In addition to the new spending, lawmakers also passed two new laws intended to improve conditions for delinquent youth.
Last week, Scott signed a law that allows members of the Legislature, prosecutors and public defenders to make surprise inspections of the facilities. That law was filed after lawmakers, touring South Florida detention centers in reaction to the Herald investigation, declared conditions to be “deplorable.”
The measure, which passed both the Senate and the House of Representatives unanimously, also includes an unusual provision: “The department may not unreasonably withhold permission to visit a facility ... from a person who gives sufficient evidence that he or she is a bona fide reporter or writer.” The law was sponsored by Brandes in the Senate, and in the House by Rep. David Richardson, a Miami Beach Democrat who has used a similar provision in state law to make routine, unannounced inspections of adult prisons.
Brandes said the idea came from Richardson, whom he credited with making untold numbers of visits to Florida prisons, which have made “a significant impact on how he sees the world.” He said the bill will also allow legislators, through their unique role, to go into DJJ facilities to observe how they are working.
“We are not just the mouth of the people,” he said. “We are the eyes and ears as well.”
Richardson said he approached DJJ Secretary Christina K. Daly with the idea of expanding the surprise inspection law to juvenile facilities shortly after the Herald’s series was published. “We didn’t get any pushback on that from the department,” said Richardson. “That was not an item they raised any objections about.”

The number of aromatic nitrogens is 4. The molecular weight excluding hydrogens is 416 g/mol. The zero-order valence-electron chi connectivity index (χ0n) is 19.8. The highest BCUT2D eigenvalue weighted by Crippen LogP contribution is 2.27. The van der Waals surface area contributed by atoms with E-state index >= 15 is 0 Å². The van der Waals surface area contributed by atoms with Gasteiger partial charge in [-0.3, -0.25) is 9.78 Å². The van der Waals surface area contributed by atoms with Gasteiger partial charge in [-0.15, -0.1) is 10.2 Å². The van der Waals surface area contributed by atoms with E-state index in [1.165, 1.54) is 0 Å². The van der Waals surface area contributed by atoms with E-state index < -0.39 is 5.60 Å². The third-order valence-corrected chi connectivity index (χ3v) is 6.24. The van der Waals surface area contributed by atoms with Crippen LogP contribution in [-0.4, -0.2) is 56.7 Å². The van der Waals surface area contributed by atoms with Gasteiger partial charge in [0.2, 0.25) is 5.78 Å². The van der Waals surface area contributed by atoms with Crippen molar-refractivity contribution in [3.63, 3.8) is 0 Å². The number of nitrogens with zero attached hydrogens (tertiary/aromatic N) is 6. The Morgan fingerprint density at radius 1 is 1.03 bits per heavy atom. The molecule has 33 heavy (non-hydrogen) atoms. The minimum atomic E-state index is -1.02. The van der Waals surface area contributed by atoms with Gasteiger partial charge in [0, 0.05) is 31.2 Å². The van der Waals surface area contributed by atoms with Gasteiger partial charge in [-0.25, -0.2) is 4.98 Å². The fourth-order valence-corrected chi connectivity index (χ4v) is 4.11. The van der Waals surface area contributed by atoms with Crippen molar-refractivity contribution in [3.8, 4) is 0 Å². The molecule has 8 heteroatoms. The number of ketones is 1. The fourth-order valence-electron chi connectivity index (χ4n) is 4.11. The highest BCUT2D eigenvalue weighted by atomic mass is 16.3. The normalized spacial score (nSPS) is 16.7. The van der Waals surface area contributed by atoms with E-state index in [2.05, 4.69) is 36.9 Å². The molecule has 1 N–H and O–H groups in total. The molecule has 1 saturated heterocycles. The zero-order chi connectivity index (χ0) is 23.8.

Daly, he said, “didn’t want people showing up in the middle of the night. He added: “I would not have wanted to do that anyway.” The law allows visits from 6 a.m. until 11 p.m., he said. Inspections at other times might be permissible, depending on the circumstances.
Brandes said Monday he hoped that ensuring access to DJJ facilities among lawmakers and journalists would improve transparency within the agency, leading to better conditions. When told the governor had already signed the law, Brandes said “we’ll be scheduling tours. We’ll be headed out there.”
Lawmakers also passed a bill sponsored by Brandes that will require every judicial circuit in the state to implement a civil citation program. The citations, which were pioneered in Miami, are designed to divert first-time, non-serious offenders out of the juvenile justice system. A youth issued a citation by a police officer or deputy is required to appear later before a judge. Typically, the youth then is ordered, among other things, to perform community service, make restitution or write an apology letter.
Much of the legislative action is a response to Fight Club, published by the Herald on Oct. 15. The six-part series examined pervasive violence within juvenile lockups and residential programs — some of it instigated by workers and rewarded with treats — widespread sexual misconduct, medical neglect and lax personnel practices that encouraged the hiring of unqualified workers with unsavory pasts. The series showed that DJJ administrators long had tolerated a culture of cover-up that allowed abuse and misconduct to fester.